We spoke to singer Stephen Barnes about the making of the record, what it meant, and the band's future plans Tomorrow (Friday 24th February) sees the 25th anniversary of Thousand Yard Stare's debut Hands On. Initially released by Polydor Records in 1992, it's gone on to become one of the most understated and seminal records from that era. With the band also set to play London's 100 Club in June and release new material later this year, DiS spoke to lead singer and lyricist Stephen Barnes about the making of the record, what it meant then and now, and the band's future plans. --- width="540" height="304" src="https://www.youtube.com/embed/MMktJ7MfU5Q" frameborder="0" allowfullscreen> DiS: Hands On is 25 years old on Friday (24th February). Did you expect to be sat here discussing the album in 2017? Stephen Barnes: No, I didn't expect to ever talk about it again! After the band initially disbanded I walked away from the whole thing completely. It's only since we've got back together and started touring again where people have spoken to us at the gigs and reminisced about some of those shows that I've really thought about it. It's given me a much better perspective of how things were back then really. The funny thing about Hands On is we were always a band that created EPs, and then after we signed to Polydor it became all about releasing albums. So it felt very different from what we were used to doing before. We had to decide which songs to take from our previous EPs along with some new ones we'd written to create this album and it became a totally different kind of project. The main difference was that we were in the studio with Stephen Street! How did that happen? How did Stephen Street become involved with the record? I remember talking to our A&R man at the time - a real wide boy called Glenn - and saying to him I'm not doing a record unless Stephen Street does it. Just saying the most outrageous thing I possibly could. And then a week later Glenn came back and said Stephen Street was on board. I remember being completely poleaxed by that! I don't think we had any idea that what we were doing was worthy of someone like Stephen Street. He was great to work with. I think that was the first time we'd actually written songs in the strictest sense of the word. Most of the tracks on the EPs were just jams and riffs and we recorded them how they were in the studio or in rehearsals. It's what we were into at the time. I'd be putting on indie clubs in the week then going to acid house nights at the weekend if someone like Andy Weatherall was playing in our town. I got into repetitive beats which is where that shuffling dance sound in our music came from to a degree. I wouldn't say we were particularly influenced by dance music, but I really loved that repetitive thing which filtered into our signature sound at the time. Was it difficult choosing the final tracklist? I remember being surprised at the time 'Wonderment' wasn't on there with it being your debut single and such a prominent song in the live set. Our original intention was to put no EP tracks on the album at all. When you're in that prolific early stage of your career and full of enthusiasm, new songs come and go all the time. It was only when we sat down and thought about it that we realised the album needed to have the likes of 'Buttermouth' and '0-0 A.E.T.' on there and looking back, I think it was the right decision as those songs kind of shaped it a little bit. Once they were in place it gave us the direction we wanted to go in. We still had four or five songs off the EPs we were considering that almost made it onto Hands On but in the meantime the album got finished. Those places were already taken and it became a collection of songs we'd written but hadn't yet released plus a couple of key tracks off the earlier EPs. I still see Hand[...]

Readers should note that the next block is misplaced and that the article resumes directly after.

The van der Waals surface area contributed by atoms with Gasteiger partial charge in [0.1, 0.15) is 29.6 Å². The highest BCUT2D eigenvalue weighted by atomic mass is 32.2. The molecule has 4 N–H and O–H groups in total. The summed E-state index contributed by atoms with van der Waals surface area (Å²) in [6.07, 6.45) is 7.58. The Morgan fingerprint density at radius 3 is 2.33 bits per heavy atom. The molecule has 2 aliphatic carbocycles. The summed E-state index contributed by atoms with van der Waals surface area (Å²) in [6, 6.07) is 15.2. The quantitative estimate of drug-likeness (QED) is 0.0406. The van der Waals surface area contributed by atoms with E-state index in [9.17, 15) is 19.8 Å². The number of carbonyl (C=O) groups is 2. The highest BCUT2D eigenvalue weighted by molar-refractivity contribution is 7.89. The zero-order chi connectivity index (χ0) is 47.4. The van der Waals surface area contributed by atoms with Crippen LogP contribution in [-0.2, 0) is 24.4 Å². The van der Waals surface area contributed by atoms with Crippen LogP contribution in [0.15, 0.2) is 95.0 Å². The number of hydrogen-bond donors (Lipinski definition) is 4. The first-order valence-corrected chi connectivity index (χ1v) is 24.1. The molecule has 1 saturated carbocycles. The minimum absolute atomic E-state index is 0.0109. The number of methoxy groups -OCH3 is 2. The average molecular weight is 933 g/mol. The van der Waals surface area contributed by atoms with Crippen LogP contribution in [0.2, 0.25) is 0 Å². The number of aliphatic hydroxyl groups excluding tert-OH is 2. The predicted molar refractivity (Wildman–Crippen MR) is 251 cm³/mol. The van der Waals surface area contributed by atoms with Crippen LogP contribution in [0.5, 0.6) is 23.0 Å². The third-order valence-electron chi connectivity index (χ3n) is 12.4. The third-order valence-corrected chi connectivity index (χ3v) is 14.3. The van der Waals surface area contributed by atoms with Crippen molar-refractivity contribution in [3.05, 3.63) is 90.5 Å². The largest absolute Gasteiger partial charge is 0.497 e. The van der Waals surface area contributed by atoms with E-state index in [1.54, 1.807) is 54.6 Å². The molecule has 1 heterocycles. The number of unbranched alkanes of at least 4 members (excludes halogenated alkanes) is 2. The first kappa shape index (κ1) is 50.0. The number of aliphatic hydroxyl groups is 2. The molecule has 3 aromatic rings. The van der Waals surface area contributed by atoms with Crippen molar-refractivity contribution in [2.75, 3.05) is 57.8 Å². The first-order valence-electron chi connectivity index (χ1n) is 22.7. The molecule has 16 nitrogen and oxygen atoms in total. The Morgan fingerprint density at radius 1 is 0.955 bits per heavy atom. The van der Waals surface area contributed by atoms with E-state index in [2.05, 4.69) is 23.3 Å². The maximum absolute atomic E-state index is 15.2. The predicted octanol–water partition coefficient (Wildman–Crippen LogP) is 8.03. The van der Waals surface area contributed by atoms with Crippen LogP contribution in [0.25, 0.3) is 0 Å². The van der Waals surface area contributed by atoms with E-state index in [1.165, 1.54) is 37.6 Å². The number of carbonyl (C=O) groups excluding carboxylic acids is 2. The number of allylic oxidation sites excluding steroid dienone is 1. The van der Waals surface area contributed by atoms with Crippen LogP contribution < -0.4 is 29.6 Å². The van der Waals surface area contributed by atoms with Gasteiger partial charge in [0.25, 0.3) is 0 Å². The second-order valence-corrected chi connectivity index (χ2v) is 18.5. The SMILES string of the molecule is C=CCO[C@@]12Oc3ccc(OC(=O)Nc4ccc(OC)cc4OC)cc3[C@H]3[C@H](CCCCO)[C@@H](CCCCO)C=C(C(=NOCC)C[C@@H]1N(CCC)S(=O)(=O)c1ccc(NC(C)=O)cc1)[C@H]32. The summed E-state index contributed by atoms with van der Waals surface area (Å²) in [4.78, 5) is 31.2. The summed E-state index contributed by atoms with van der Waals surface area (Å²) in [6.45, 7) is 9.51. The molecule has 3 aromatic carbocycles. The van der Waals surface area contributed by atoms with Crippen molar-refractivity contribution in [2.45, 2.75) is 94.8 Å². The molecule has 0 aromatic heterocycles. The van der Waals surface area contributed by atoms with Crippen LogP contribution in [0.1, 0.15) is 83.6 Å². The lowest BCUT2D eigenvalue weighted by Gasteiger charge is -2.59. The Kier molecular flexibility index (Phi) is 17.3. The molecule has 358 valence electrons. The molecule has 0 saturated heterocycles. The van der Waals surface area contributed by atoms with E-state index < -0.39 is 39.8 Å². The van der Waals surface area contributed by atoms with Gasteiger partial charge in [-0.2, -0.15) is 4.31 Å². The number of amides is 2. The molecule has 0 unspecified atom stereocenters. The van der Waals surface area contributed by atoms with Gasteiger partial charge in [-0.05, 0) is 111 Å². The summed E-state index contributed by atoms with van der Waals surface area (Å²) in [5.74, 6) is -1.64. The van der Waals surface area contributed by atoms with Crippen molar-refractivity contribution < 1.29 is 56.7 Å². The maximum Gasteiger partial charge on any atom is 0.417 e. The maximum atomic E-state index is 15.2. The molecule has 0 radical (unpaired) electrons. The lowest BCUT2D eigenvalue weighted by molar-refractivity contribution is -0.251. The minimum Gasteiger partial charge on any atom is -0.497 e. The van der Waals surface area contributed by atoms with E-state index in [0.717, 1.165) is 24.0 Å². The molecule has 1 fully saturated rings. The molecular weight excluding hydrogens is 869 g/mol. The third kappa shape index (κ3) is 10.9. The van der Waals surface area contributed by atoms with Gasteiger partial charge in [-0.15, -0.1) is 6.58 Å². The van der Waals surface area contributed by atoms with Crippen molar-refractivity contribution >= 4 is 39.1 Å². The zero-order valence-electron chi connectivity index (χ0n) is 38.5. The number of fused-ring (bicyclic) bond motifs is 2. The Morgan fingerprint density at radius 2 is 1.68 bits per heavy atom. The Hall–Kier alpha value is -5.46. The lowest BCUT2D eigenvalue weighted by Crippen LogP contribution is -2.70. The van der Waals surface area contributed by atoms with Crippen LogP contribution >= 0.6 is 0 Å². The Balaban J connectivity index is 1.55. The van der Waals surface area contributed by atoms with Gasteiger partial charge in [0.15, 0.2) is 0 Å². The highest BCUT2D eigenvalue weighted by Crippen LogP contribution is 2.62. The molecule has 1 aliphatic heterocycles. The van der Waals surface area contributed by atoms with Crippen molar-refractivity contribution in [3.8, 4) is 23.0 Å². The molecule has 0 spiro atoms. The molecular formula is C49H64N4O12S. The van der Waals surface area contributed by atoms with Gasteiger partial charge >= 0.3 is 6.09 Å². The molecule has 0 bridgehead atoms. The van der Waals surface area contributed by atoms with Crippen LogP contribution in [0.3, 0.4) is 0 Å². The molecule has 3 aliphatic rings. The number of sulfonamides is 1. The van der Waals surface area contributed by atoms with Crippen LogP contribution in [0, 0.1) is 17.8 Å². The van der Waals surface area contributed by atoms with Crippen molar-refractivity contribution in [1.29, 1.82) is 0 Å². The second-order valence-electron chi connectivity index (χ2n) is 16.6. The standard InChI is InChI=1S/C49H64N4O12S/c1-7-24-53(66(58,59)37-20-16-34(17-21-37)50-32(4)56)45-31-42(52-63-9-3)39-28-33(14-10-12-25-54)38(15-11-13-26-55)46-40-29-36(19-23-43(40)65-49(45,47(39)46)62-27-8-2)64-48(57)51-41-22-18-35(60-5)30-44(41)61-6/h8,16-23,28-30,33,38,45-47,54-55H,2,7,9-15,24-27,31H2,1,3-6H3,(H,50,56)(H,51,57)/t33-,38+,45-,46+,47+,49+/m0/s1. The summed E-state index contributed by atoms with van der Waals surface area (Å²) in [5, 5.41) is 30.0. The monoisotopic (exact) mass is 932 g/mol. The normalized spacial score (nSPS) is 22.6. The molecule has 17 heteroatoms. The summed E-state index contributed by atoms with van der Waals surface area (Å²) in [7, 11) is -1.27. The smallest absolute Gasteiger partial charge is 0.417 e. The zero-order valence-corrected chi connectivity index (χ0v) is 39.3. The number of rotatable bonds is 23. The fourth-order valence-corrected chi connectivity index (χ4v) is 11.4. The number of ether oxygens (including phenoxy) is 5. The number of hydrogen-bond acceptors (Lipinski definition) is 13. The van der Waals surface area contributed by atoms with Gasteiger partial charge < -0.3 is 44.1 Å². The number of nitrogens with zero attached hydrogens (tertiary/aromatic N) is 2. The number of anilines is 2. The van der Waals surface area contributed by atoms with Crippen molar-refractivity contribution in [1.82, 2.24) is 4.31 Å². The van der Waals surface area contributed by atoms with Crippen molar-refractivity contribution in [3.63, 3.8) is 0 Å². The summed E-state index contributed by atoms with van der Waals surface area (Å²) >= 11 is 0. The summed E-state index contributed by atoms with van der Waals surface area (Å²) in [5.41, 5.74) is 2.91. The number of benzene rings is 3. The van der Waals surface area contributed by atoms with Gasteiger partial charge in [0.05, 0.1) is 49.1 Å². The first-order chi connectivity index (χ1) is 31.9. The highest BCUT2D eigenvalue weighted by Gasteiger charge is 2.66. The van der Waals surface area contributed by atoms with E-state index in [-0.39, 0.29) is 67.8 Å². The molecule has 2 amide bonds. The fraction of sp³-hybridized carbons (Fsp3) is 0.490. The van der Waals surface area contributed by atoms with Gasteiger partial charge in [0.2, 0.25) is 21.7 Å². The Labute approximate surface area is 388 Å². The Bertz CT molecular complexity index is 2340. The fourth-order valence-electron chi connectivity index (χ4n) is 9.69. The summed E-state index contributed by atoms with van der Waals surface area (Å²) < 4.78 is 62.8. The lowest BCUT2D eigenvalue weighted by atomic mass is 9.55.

Joe Cardamone: HOLY WAR Manifesto

2017-02-23T09:02:17+00:002017-02-22 12:06:00 +0000